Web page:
But you can use this to your advantage. Just like how you can add a ton of salt to ruin just about any food, you can add salt to plants to create a situation where the plant won’t live.
If you have a problem with plants growing where they shouldn’t, such as annoying weeds or grass growing in undesired spots, you can use water softener salt to kill them.
You’ll want to start small when using salt in this way. As the salt breaks down and gets absorbed into the water, soil, and plants, it can spread. Don’t use too much, as it can be extremely challenging to remove.
But a light sprinkle can do wonders. It is a viable alternative to more harmful chemicals as long as you use it sparingly.
Use as Barrier to Keep Pests Out
Salt can also be a tool for keeping pests out. If you have a garden that keeps getting overrun with small creatures, such as snails, you can use salt to help fix this problem.
Put down a barrier of water softener salt around the garden area you want to protect. You’ll want to be careful because it can hurt your plants and soil. But a line of softener salt can help keep out unwanted pests from your garden.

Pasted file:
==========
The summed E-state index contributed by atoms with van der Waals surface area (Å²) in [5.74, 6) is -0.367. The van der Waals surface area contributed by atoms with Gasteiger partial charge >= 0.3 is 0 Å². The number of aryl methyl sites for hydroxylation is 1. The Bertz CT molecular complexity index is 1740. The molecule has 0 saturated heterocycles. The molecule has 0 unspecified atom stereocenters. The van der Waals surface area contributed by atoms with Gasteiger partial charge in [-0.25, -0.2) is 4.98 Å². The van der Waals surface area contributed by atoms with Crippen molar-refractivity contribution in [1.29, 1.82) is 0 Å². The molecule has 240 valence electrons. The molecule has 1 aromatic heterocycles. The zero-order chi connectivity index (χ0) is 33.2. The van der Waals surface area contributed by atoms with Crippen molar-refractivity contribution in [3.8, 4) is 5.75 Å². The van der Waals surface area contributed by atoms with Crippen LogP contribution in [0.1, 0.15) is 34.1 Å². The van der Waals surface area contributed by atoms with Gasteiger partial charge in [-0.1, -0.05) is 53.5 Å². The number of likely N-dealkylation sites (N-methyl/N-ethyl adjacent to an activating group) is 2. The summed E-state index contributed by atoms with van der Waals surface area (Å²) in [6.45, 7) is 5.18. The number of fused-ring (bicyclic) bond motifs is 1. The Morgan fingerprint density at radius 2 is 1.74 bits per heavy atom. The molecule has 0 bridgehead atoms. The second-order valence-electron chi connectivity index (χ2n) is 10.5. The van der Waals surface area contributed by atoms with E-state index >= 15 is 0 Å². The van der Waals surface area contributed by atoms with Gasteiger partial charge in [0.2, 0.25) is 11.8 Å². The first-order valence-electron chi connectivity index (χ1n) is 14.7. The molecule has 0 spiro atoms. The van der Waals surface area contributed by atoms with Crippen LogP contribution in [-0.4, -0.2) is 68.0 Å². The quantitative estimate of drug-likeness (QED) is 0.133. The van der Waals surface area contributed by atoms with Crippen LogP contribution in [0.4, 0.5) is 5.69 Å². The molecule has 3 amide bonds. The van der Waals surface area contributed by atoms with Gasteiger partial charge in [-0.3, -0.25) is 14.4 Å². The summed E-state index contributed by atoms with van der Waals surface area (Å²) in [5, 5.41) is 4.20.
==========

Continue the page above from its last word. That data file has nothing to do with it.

They will avoid breaching this line of salt and can help keep your garden free from this type of pest.
Is Water Softener Salt Edible? Wrap Up
We’ve now learned the answer to, “Is water softener salt edible?” is no. Water softener salt usually contains additional chemical compounds when compared to table salt, more dirt, and impurities, and is not meant for human ingestion as table salt.
But all hope is not lost. You can use water softener salt for many other uses. These include keeping your driveway, sidewalks, and streets free of ice in the winter, as well as killing weeds or plants on your property. It can also be used as a barrier to keep unwanted pests out.